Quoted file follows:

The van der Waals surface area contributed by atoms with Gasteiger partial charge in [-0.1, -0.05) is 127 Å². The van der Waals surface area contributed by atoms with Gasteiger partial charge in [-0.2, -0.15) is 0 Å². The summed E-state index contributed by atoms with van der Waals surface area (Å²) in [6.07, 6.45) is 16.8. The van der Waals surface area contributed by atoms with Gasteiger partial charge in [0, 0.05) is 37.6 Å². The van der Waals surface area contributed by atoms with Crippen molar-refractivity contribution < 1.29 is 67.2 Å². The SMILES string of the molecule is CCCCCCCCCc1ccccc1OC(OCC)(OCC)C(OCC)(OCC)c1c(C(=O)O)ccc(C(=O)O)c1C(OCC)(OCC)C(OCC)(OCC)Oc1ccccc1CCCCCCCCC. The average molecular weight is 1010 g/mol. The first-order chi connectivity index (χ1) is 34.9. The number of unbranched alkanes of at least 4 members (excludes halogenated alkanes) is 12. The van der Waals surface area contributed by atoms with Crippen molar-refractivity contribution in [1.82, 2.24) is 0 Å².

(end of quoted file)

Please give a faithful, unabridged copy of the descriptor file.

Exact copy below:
The van der Waals surface area contributed by atoms with Gasteiger partial charge in [-0.1, -0.05) is 127 Å². The van der Waals surface area contributed by atoms with Gasteiger partial charge in [-0.2, -0.15) is 0 Å². The summed E-state index contributed by atoms with van der Waals surface area (Å²) in [6.07, 6.45) is 16.8. The van der Waals surface area contributed by atoms with Gasteiger partial charge in [0, 0.05) is 37.6 Å². The van der Waals surface area contributed by atoms with Crippen molar-refractivity contribution < 1.29 is 67.2 Å². The SMILES string of the molecule is CCCCCCCCCc1ccccc1OC(OCC)(OCC)C(OCC)(OCC)c1c(C(=O)O)ccc(C(=O)O)c1C(OCC)(OCC)C(OCC)(OCC)Oc1ccccc1CCCCCCCCC. The average molecular weight is 1010 g/mol. The first-order chi connectivity index (χ1) is 34.9. The number of unbranched alkanes of at least 4 members (excludes halogenated alkanes) is 12. The van der Waals surface area contributed by atoms with Crippen molar-refractivity contribution in [1.82, 2.24) is 0 Å².